Natural habitat at the landscape scale can promote biological control of crop pests, but farmers often regard natural habitat as a cost or a lost economic opportunity. Evaluating the benefits of promoting natural habitats in economic terms should make different management alternatives easier to compare. However, it is important to understand the mechanisms underlying the connection between natural habitat and natural pest control. In this study, we link measurements of natural habitat and ground cover with abundances of multiple natural enemy groups and biological control of the olive pest Prays oleae to describe spatial patterns in biocontrol and the economic value associated. Natural habitat increased biocontrol and crop yields by an average of 186.36 €/ha. This could be attributable to the entire community of predatory natural enemies present in the olive regardless of natural habitat. One predator species of this community, Anthocoris nemoralis, whose abundance was influenced by natural habitat, was strongly associated with elevated biocontrol. We hypothesize that this predator species could be the link between natural habitat and the biological control. Our results suggest that olive growers could stand to gain from conserving natural habitat. Moreover, our evidence suggests that minimizing the use of chopped pruning remains may result in increased biocontrol by bolstering the abundance of A. nemoralis. More generally, our study indicates that diversifying olive orchards and surrounding landscapes may improve olive yields.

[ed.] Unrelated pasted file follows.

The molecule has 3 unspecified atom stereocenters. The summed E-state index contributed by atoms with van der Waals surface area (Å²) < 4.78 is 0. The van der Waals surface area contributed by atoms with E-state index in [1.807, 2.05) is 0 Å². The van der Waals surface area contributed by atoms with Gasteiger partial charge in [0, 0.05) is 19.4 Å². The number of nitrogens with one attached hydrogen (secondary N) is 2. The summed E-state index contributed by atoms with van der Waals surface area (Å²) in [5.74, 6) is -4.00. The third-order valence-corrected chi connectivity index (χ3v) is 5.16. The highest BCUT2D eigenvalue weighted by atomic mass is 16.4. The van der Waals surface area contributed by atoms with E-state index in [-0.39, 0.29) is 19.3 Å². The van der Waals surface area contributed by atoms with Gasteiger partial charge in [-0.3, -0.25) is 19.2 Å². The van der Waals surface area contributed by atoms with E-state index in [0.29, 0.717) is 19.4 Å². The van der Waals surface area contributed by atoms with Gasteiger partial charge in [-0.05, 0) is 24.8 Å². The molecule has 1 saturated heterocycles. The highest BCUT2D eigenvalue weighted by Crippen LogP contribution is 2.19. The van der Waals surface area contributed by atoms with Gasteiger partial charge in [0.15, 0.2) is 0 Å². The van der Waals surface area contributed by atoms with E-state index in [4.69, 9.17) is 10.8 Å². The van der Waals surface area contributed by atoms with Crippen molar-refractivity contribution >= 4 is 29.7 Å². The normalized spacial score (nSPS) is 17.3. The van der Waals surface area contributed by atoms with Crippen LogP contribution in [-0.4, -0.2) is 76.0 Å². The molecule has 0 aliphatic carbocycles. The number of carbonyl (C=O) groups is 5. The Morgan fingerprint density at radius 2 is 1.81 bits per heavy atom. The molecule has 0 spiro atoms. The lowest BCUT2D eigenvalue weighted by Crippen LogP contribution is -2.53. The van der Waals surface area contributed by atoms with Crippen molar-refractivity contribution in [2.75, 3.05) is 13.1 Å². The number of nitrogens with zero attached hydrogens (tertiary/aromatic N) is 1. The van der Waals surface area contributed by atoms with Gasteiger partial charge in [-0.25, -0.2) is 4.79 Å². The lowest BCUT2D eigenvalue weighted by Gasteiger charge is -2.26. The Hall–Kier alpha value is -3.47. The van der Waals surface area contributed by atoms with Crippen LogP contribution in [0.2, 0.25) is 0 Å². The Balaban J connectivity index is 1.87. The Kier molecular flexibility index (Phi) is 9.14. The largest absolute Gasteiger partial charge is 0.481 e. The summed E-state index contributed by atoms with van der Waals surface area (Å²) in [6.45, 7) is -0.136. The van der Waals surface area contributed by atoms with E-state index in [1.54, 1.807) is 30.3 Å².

Bibliographical notePublisher Copyright:
© 2019, Springer-Verlag GmbH Germany, part of Springer Nature.
- Anthocoris nemoralis
- Ecosystem services
- Euphyllura olivina
- Ground cover
- Natural enemies
- Prays oleae